Effectively we’re able to get more bites at the cherry, to the extent that we can extract some of that volatility and translate that into performance or additional alpha”.

The third benefit of the boutique approach is the personal touch: investing with a boutique manager means that clients can actually interact with the individuals who are managing their money. Contrast this with some of the bigger companies where the fund managers are screened off by marketing and various other corporate layers. Consequently, says Power, “There’s a lot more of a personal relationship between the customer and ourselves.”

These advantages speak directly to Truffle's core values, starting with the principle that the client always comes first. Says Power, “Our most important job is to deliver in terms of client expectations and deliver the best possible returns; our profit margin is a secondary consideration.” This means that Truffle invests alongside its clients in the same portfolios, paying the same fees if not more than some clients whose size entitles them to fee discounts.
“Our money is really where our mouth is,” enthuses Power. “It is invested in our own funds. We don’t allow proprietary account trading, which means portfolio managers don’t trade their own portfolios on the side – all the focus goes into client portfolios.”

As much as Truffle prides itself on being an independent owner-managed and -controlled business, the firm also benefits from having an outside shareholder with the stature and credentials of RMB Structured Insurance, which owns some 22.6% of Truffle's equity.

Reaping the rewards

The award of the Nedgroup Investments Managed Fund is a clear vindication of Truffle's values-driven performance.

The fund has declined from having R5.7 billion in assets under management in June 2014 to R3.0 billion at the end of September, making it the worst performer in the South Africa multi asset high equity category over one year, three years, five years and ten years. Is Truffle up to the challenge of turning this around? Head of Nedgroup Investments, Nic Andrew, believes Nedbank has backed the right horse.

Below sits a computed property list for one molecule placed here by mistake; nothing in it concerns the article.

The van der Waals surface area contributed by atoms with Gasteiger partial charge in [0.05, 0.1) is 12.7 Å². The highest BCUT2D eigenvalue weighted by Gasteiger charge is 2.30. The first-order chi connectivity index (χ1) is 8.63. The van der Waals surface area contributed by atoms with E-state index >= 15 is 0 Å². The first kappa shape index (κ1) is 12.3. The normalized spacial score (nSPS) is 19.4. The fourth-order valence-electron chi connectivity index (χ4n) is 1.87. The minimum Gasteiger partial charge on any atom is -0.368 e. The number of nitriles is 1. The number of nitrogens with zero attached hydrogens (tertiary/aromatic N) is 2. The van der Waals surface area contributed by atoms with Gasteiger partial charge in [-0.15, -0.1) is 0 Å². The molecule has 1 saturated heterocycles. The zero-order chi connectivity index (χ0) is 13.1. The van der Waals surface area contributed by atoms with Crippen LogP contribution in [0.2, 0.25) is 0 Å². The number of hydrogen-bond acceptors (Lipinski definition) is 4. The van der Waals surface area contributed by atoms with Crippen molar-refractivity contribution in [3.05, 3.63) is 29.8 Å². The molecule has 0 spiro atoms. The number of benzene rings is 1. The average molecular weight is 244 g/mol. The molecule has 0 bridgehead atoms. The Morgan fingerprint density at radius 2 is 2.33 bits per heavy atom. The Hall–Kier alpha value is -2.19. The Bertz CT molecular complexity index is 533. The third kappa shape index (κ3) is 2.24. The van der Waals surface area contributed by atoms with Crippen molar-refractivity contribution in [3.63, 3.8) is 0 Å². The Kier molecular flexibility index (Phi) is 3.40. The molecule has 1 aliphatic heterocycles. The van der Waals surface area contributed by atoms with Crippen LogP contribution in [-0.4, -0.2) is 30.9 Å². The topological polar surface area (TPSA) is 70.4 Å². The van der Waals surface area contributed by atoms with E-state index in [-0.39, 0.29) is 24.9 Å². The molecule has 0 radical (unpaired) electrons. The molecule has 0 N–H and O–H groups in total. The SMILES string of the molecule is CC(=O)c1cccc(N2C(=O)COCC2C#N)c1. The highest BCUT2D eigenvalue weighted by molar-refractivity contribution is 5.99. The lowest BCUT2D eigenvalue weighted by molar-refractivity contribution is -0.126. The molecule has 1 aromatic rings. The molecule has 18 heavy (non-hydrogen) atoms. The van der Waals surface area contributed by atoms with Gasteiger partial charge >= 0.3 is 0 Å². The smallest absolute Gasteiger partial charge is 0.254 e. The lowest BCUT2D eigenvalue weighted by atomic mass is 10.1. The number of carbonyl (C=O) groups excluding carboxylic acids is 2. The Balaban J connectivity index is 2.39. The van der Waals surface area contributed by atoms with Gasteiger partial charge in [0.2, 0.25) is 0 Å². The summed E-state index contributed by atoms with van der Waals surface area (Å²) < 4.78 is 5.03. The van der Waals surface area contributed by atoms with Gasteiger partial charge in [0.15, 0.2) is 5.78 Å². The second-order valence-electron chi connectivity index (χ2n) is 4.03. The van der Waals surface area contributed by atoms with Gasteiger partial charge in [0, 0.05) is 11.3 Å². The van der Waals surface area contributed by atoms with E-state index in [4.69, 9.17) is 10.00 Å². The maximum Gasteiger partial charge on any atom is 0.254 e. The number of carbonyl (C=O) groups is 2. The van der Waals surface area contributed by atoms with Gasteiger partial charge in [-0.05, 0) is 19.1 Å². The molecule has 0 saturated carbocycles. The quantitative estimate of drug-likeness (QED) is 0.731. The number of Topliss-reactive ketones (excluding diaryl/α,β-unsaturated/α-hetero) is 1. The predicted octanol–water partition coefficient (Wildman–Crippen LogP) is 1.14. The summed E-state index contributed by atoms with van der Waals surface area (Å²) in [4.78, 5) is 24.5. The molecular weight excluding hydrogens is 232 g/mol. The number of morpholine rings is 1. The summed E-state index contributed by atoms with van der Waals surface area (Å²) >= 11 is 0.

“With our best of breed process we look for certain characteristics in fund managers that make them natural partners,” explains Andrew. “We particularity like business that are owner-managed, where the management of the firm invests alongside investors; businesses that are willing to limit the size of their assets to get good returns; and fund managers that have proven long term track records. Truffle has a very stable team that has demonstrated all of those characteristics and with their depth of experience we are just delighted with the partnership.”

Ultimately the idea is to bring the portfolio in line with the Truffle Balanced Fund and merge the two into a single unit trust, dependant on regulatory and unit holder approval. The Truffle Balanced Fund, which was formed in 2011, is currently within the top five unit trusts in its category over both one year and three years.

comments powered by Disqus


This edition

Issue 71


Bluechip_Mag Education - SA should follow UK lead with financial literacy 0 years - reply - retweet - favorite

Bluechip_Mag Carbon Offsetting - Going green a must for sustainable business 0 years - reply - retweet - favorite

Bluechip_Mag Cutting edge - Capitec banks on Altech ISIS to drive innovation 0 years - reply - retweet - favorite